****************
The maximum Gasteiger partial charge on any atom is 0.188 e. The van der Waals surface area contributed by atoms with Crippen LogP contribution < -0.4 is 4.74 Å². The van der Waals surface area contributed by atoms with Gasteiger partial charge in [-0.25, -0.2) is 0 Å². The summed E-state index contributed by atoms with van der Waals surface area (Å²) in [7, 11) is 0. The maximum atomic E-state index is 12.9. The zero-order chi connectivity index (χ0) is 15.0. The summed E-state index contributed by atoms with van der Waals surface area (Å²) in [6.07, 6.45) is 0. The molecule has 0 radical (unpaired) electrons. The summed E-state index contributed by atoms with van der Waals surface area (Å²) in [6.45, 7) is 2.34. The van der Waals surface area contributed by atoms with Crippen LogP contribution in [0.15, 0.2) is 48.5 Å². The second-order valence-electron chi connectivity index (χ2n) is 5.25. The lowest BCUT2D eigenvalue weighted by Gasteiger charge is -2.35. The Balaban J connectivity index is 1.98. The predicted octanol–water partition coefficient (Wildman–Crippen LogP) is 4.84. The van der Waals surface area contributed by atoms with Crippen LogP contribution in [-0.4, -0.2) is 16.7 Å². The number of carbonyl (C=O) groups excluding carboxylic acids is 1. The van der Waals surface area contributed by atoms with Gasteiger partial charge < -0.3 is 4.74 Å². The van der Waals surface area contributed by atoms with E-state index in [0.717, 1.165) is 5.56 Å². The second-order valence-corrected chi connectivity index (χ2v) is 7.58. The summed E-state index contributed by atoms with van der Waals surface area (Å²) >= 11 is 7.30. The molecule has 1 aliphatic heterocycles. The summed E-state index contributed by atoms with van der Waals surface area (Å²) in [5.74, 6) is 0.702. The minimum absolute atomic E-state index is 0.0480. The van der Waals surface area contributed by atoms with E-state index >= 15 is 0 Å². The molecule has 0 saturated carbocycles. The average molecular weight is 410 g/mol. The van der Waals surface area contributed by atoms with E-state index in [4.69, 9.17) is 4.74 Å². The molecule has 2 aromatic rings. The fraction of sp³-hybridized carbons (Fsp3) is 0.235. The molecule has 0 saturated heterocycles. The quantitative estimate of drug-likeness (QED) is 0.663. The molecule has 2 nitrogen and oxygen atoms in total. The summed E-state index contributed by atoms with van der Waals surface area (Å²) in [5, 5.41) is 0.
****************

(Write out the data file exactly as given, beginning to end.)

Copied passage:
The maximum Gasteiger partial charge on any atom is 0.188 e. The van der Waals surface area contributed by atoms with Crippen LogP contribution < -0.4 is 4.74 Å². The van der Waals surface area contributed by atoms with Gasteiger partial charge in [-0.25, -0.2) is 0 Å². The summed E-state index contributed by atoms with van der Waals surface area (Å²) in [7, 11) is 0. The maximum atomic E-state index is 12.9. The zero-order chi connectivity index (χ0) is 15.0. The summed E-state index contributed by atoms with van der Waals surface area (Å²) in [6.07, 6.45) is 0. The molecule has 0 radical (unpaired) electrons. The summed E-state index contributed by atoms with van der Waals surface area (Å²) in [6.45, 7) is 2.34. The van der Waals surface area contributed by atoms with Crippen LogP contribution in [0.15, 0.2) is 48.5 Å². The second-order valence-electron chi connectivity index (χ2n) is 5.25. The lowest BCUT2D eigenvalue weighted by Gasteiger charge is -2.35. The Balaban J connectivity index is 1.98. The predicted octanol–water partition coefficient (Wildman–Crippen LogP) is 4.84. The van der Waals surface area contributed by atoms with Crippen LogP contribution in [-0.4, -0.2) is 16.7 Å². The number of carbonyl (C=O) groups excluding carboxylic acids is 1. The van der Waals surface area contributed by atoms with Gasteiger partial charge < -0.3 is 4.74 Å². The van der Waals surface area contributed by atoms with E-state index in [0.717, 1.165) is 5.56 Å². The second-order valence-corrected chi connectivity index (χ2v) is 7.58. The summed E-state index contributed by atoms with van der Waals surface area (Å²) >= 11 is 7.30. The molecule has 1 aliphatic heterocycles. The summed E-state index contributed by atoms with van der Waals surface area (Å²) in [5.74, 6) is 0.702. The minimum absolute atomic E-state index is 0.0480. The van der Waals surface area contributed by atoms with E-state index >= 15 is 0 Å². The molecule has 0 saturated carbocycles. The average molecular weight is 410 g/mol. The van der Waals surface area contributed by atoms with E-state index in [4.69, 9.17) is 4.74 Å². The molecule has 2 aromatic rings. The fraction of sp³-hybridized carbons (Fsp3) is 0.235. The molecule has 0 saturated heterocycles. The quantitative estimate of drug-likeness (QED) is 0.663. The molecule has 2 nitrogen and oxygen atoms in total. The summed E-state index contributed by atoms with van der Waals surface area (Å²) in [5, 5.41) is 0.